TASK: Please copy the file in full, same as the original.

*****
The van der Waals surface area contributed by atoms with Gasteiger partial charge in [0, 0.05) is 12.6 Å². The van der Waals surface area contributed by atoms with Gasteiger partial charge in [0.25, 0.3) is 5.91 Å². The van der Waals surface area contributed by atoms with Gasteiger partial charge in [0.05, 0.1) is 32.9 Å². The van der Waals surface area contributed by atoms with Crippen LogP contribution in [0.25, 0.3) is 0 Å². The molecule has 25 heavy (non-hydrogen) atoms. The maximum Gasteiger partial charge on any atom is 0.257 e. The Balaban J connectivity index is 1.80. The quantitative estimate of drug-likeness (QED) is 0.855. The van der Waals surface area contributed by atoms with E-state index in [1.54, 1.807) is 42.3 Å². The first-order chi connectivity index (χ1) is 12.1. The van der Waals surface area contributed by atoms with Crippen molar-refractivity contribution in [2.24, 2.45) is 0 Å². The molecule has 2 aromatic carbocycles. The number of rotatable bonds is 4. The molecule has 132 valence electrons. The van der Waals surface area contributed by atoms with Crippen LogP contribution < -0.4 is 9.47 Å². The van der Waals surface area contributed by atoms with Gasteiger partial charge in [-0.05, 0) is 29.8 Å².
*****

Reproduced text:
The van der Waals surface area contributed by atoms with Gasteiger partial charge in [0, 0.05) is 12.6 Å². The van der Waals surface area contributed by atoms with Gasteiger partial charge in [0.25, 0.3) is 5.91 Å². The van der Waals surface area contributed by atoms with Gasteiger partial charge in [0.05, 0.1) is 32.9 Å². The van der Waals surface area contributed by atoms with Crippen LogP contribution in [0.25, 0.3) is 0 Å². The molecule has 25 heavy (non-hydrogen) atoms. The maximum Gasteiger partial charge on any atom is 0.257 e. The Balaban J connectivity index is 1.80. The quantitative estimate of drug-likeness (QED) is 0.855. The van der Waals surface area contributed by atoms with E-state index in [1.54, 1.807) is 42.3 Å². The first-order chi connectivity index (χ1) is 12.1. The van der Waals surface area contributed by atoms with Crippen molar-refractivity contribution in [2.24, 2.45) is 0 Å². The molecule has 2 aromatic carbocycles. The number of rotatable bonds is 4. The molecule has 132 valence electrons. The van der Waals surface area contributed by atoms with Crippen LogP contribution < -0.4 is 9.47 Å². The van der Waals surface area contributed by atoms with Gasteiger partial charge in [-0.05, 0) is 29.8 Å².